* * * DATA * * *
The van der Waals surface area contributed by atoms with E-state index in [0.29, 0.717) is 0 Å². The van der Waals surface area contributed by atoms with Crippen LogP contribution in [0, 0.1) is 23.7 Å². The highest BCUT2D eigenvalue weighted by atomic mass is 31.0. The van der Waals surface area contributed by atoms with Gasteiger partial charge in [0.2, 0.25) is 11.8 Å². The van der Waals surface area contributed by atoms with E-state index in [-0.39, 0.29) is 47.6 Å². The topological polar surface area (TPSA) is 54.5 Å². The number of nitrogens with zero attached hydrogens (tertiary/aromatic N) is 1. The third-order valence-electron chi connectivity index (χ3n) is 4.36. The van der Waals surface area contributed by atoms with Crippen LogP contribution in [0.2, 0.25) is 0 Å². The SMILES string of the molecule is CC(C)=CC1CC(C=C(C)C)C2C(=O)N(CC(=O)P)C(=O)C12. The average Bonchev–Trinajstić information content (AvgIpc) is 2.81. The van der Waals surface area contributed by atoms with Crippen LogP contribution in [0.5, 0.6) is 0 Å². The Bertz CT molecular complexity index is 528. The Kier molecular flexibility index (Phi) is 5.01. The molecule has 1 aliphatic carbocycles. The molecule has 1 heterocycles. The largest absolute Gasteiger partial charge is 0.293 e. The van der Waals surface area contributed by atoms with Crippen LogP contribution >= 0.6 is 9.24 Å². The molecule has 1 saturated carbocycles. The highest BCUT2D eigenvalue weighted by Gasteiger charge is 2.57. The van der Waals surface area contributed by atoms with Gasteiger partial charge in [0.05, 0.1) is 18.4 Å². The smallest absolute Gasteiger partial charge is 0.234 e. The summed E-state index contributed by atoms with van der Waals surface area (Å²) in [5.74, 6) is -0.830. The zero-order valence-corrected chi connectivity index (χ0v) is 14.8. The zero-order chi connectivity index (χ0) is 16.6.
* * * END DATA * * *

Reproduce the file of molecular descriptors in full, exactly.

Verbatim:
The van der Waals surface area contributed by atoms with E-state index in [0.29, 0.717) is 0 Å². The van der Waals surface area contributed by atoms with Crippen LogP contribution in [0, 0.1) is 23.7 Å². The highest BCUT2D eigenvalue weighted by atomic mass is 31.0. The van der Waals surface area contributed by atoms with Gasteiger partial charge in [0.2, 0.25) is 11.8 Å². The van der Waals surface area contributed by atoms with E-state index in [-0.39, 0.29) is 47.6 Å². The topological polar surface area (TPSA) is 54.5 Å². The number of nitrogens with zero attached hydrogens (tertiary/aromatic N) is 1. The third-order valence-electron chi connectivity index (χ3n) is 4.36. The van der Waals surface area contributed by atoms with Crippen LogP contribution in [0.2, 0.25) is 0 Å². The SMILES string of the molecule is CC(C)=CC1CC(C=C(C)C)C2C(=O)N(CC(=O)P)C(=O)C12. The average Bonchev–Trinajstić information content (AvgIpc) is 2.81. The van der Waals surface area contributed by atoms with Crippen LogP contribution in [0.5, 0.6) is 0 Å². The Bertz CT molecular complexity index is 528. The Kier molecular flexibility index (Phi) is 5.01. The molecule has 1 aliphatic carbocycles. The molecule has 1 heterocycles. The largest absolute Gasteiger partial charge is 0.293 e. The van der Waals surface area contributed by atoms with Crippen LogP contribution >= 0.6 is 9.24 Å². The molecule has 1 saturated carbocycles. The highest BCUT2D eigenvalue weighted by Gasteiger charge is 2.57. The van der Waals surface area contributed by atoms with Gasteiger partial charge in [0.05, 0.1) is 18.4 Å². The smallest absolute Gasteiger partial charge is 0.234 e. The summed E-state index contributed by atoms with van der Waals surface area (Å²) in [5.74, 6) is -0.830. The zero-order valence-corrected chi connectivity index (χ0v) is 14.8. The zero-order chi connectivity index (χ0) is 16.6.